Research done a number of years ago by Dr. Anrold Honer from the UCD School of Geography, Planning and Environmental Policy revealed a fascinating slice of history. It came about following the discovery of the Bog Commission results, notably 50 maps, at an auction.
In 1808, Ireland which was still under British rule was proposed as the base for a massive hemp growing operation in order to aid the war against France, then ruled by Napoleon Bonaparte.
The hemp which was to be grown in Irish bogs was to be used to support the mass production of sailcloth, for use by the British navy.
One of the largest ever surveys of Irish land was commissioned in order to assess how viable the plan was, and the Bog Commission was created. In 1809 a team of engineers travelled to Ireland to survey the bogs.
The commission would last a total of four years and cover about one tenth of the country. The main areas of focus were the midlands, north Munster and large parts of Connaught.
There were plans to extend the survey, however the engineers were re-called and the plans eventually scrapped as the threat from Napoleon faded.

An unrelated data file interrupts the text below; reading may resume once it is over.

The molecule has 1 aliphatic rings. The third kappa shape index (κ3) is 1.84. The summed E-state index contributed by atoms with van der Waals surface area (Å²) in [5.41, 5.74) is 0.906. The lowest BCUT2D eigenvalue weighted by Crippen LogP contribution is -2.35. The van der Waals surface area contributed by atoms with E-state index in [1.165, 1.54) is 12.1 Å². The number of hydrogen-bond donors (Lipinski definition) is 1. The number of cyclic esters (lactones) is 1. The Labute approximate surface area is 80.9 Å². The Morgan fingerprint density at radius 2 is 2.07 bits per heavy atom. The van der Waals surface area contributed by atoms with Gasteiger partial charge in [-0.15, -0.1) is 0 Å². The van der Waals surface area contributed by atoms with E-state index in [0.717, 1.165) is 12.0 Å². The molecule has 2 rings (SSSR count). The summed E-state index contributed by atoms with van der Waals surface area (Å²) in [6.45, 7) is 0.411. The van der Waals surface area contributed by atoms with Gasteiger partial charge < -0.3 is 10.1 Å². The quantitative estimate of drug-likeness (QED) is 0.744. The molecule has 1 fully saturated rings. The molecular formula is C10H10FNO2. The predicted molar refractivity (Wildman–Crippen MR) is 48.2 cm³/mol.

How viable the plan was is questionable, the draining of bogs would have been no easy task, nor cheap, but this shows the pressure the British establishment was under to come up with solutions to meet war demands.
It has been suggested that they considered the plan as “Growing hemp on bogs had the great merit that it would not interfere with established tillage land, already under pressure to provide food for a growing nation.”
The ambitious plan led to the creation of the Bog Commission and provided detailed maps of pre-famine Ireland, and some insightful social commentary from the team of engineers.
But ultimately no hemp for the purpose of fighting Napoleon was sown in Ireland, or at least not under this plan.
Information for article sourced from:
UCD Research Showcase
This History Ireland article goes into much greater detail about the survey, commissioners, the maps and more.